After Hollywooding a bit, I slid a stack of redbirds in, $100, figuring the original raiser would move all-in and the 3-bettor would fold, so I’d be in a very strong position heads up. Indeed, quite quickly the raiser announced “all in” and we both sat there waiting for the 3-bettor to fold so we could table our hands.

A minute passed, and then another. Finally, the 3-bettor said, “I dunno, I just have this feeling. I call.” I took my cue and practically insta-shoved over the top. Once again, the 3-bettor went into the tank, and once again he ended off with the same phrase after a couple minutes, “I dunno, I just have this feeling. I call.”

I immediately turned over my red aces, while the short stack dejectedly revealed his pocket kings. The 3-bettor decided to play things coy and clutched his cards close to his chest. At just over $800, it was the largest pot I had ever played.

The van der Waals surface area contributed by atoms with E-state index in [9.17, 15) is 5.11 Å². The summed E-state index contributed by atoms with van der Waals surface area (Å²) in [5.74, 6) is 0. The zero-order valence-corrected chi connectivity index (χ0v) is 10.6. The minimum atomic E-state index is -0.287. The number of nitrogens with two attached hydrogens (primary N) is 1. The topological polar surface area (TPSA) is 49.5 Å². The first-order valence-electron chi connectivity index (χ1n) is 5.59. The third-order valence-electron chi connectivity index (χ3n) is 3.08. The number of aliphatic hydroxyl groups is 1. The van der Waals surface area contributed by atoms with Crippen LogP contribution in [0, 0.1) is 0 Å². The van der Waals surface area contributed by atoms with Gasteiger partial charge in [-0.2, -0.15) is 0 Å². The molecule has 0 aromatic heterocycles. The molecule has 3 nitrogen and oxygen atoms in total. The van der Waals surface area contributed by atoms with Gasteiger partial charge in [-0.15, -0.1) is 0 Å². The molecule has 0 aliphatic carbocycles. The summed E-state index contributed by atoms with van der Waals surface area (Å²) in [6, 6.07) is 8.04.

The board ran out Q, 10, 6, 2, 9 with no flushes possible. Just as I was ready to scoop the pot, the 3-bettor laughed hysterically, shouting “I knew it! I had a feeling!” and slammed down his J8 suited.

Without missing a beat, the dealer then announced “aces cracked,” meaning I had the pleasure of sitting felted at the table, waiting for a floorperson to deliver $50 to my seat as everyone at the table talked nonstop about what had just taken place. While waiting, I took to Twitter…

When the floorperson arrived, I signed, took the money, and sullenly headed back to my hotel room. I might only have been down $50 for the session after getting the promotional money, but it felt like I had lost a fortune.

A Fateful Dinner Turns the Tide?